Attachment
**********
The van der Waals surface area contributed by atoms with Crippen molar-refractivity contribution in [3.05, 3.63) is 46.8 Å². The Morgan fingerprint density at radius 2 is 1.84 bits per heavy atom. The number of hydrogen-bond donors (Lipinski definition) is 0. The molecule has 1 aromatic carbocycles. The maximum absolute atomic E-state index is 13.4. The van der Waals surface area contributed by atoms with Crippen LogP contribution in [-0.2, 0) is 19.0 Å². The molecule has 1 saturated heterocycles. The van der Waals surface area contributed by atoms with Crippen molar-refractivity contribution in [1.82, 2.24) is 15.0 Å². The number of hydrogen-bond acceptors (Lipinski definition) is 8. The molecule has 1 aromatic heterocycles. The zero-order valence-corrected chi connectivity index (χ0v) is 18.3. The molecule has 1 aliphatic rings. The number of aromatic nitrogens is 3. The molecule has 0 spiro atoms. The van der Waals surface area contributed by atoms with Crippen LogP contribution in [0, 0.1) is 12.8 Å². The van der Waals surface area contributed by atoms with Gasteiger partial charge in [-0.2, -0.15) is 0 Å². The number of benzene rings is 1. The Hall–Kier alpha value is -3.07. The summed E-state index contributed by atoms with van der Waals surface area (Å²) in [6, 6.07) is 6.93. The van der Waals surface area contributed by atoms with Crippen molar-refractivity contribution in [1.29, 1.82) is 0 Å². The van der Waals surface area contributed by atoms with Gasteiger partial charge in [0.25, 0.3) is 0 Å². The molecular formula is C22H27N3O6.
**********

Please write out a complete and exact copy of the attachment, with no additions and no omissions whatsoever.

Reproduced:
The van der Waals surface area contributed by atoms with Crippen molar-refractivity contribution in [3.05, 3.63) is 46.8 Å². The Morgan fingerprint density at radius 2 is 1.84 bits per heavy atom. The number of hydrogen-bond donors (Lipinski definition) is 0. The molecule has 1 aromatic carbocycles. The maximum absolute atomic E-state index is 13.4. The van der Waals surface area contributed by atoms with Crippen LogP contribution in [-0.2, 0) is 19.0 Å². The molecule has 1 saturated heterocycles. The van der Waals surface area contributed by atoms with Crippen molar-refractivity contribution in [1.82, 2.24) is 15.0 Å². The number of hydrogen-bond acceptors (Lipinski definition) is 8. The molecule has 1 aromatic heterocycles. The zero-order valence-corrected chi connectivity index (χ0v) is 18.3. The molecule has 1 aliphatic rings. The number of aromatic nitrogens is 3. The molecule has 0 spiro atoms. The van der Waals surface area contributed by atoms with Crippen LogP contribution in [0, 0.1) is 12.8 Å². The van der Waals surface area contributed by atoms with Gasteiger partial charge in [-0.2, -0.15) is 0 Å². The number of benzene rings is 1. The Hall–Kier alpha value is -3.07. The summed E-state index contributed by atoms with van der Waals surface area (Å²) in [6, 6.07) is 6.93. The van der Waals surface area contributed by atoms with Crippen molar-refractivity contribution in [1.29, 1.82) is 0 Å². The van der Waals surface area contributed by atoms with Gasteiger partial charge in [0.25, 0.3) is 0 Å². The molecular formula is C22H27N3O6.